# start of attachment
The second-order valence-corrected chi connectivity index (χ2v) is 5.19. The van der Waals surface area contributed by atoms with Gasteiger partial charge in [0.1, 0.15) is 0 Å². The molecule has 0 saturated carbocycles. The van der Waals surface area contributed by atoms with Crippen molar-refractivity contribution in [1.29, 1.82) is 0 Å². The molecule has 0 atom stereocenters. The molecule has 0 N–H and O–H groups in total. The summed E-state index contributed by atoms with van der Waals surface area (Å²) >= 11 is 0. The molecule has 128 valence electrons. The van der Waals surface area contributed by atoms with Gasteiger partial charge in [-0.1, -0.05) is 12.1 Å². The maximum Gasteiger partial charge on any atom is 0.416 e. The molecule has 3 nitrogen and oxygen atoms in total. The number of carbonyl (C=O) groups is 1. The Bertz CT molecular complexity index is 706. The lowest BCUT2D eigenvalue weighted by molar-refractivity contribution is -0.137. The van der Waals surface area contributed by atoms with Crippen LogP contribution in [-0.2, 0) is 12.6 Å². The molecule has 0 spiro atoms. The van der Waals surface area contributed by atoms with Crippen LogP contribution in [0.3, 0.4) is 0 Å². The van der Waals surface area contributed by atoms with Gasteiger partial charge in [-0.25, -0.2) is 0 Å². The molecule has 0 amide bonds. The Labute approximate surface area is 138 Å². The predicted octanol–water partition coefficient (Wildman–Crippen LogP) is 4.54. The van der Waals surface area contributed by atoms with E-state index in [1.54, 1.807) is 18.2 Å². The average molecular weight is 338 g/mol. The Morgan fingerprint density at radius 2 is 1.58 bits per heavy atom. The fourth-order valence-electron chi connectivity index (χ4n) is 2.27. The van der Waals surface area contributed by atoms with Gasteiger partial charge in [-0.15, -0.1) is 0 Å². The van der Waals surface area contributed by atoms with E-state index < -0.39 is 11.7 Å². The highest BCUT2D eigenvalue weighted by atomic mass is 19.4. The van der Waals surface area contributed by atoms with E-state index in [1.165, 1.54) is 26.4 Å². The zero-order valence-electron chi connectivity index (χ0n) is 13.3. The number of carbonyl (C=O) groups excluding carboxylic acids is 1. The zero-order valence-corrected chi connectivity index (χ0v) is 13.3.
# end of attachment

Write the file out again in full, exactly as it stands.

The second-order valence-corrected chi connectivity index (χ2v) is 5.19. The van der Waals surface area contributed by atoms with Gasteiger partial charge in [0.1, 0.15) is 0 Å². The molecule has 0 saturated carbocycles. The van der Waals surface area contributed by atoms with Crippen molar-refractivity contribution in [1.29, 1.82) is 0 Å². The molecule has 0 atom stereocenters. The molecule has 0 N–H and O–H groups in total. The summed E-state index contributed by atoms with van der Waals surface area (Å²) >= 11 is 0. The molecule has 128 valence electrons. The van der Waals surface area contributed by atoms with Gasteiger partial charge in [-0.1, -0.05) is 12.1 Å². The maximum Gasteiger partial charge on any atom is 0.416 e. The molecule has 3 nitrogen and oxygen atoms in total. The number of carbonyl (C=O) groups is 1. The Bertz CT molecular complexity index is 706. The lowest BCUT2D eigenvalue weighted by molar-refractivity contribution is -0.137. The van der Waals surface area contributed by atoms with Crippen LogP contribution in [-0.2, 0) is 12.6 Å². The molecule has 0 spiro atoms. The van der Waals surface area contributed by atoms with Crippen LogP contribution in [0.3, 0.4) is 0 Å². The van der Waals surface area contributed by atoms with Gasteiger partial charge in [-0.25, -0.2) is 0 Å². The molecule has 0 amide bonds. The Labute approximate surface area is 138 Å². The predicted octanol–water partition coefficient (Wildman–Crippen LogP) is 4.54. The van der Waals surface area contributed by atoms with E-state index in [1.54, 1.807) is 18.2 Å². The average molecular weight is 338 g/mol. The Morgan fingerprint density at radius 2 is 1.58 bits per heavy atom. The fourth-order valence-electron chi connectivity index (χ4n) is 2.27. The van der Waals surface area contributed by atoms with Gasteiger partial charge in [-0.15, -0.1) is 0 Å². The van der Waals surface area contributed by atoms with E-state index < -0.39 is 11.7 Å². The highest BCUT2D eigenvalue weighted by atomic mass is 19.4. The van der Waals surface area contributed by atoms with E-state index in [1.165, 1.54) is 26.4 Å². The zero-order valence-electron chi connectivity index (χ0n) is 13.3. The number of carbonyl (C=O) groups excluding carboxylic acids is 1. The zero-order valence-corrected chi connectivity index (χ0v) is 13.3.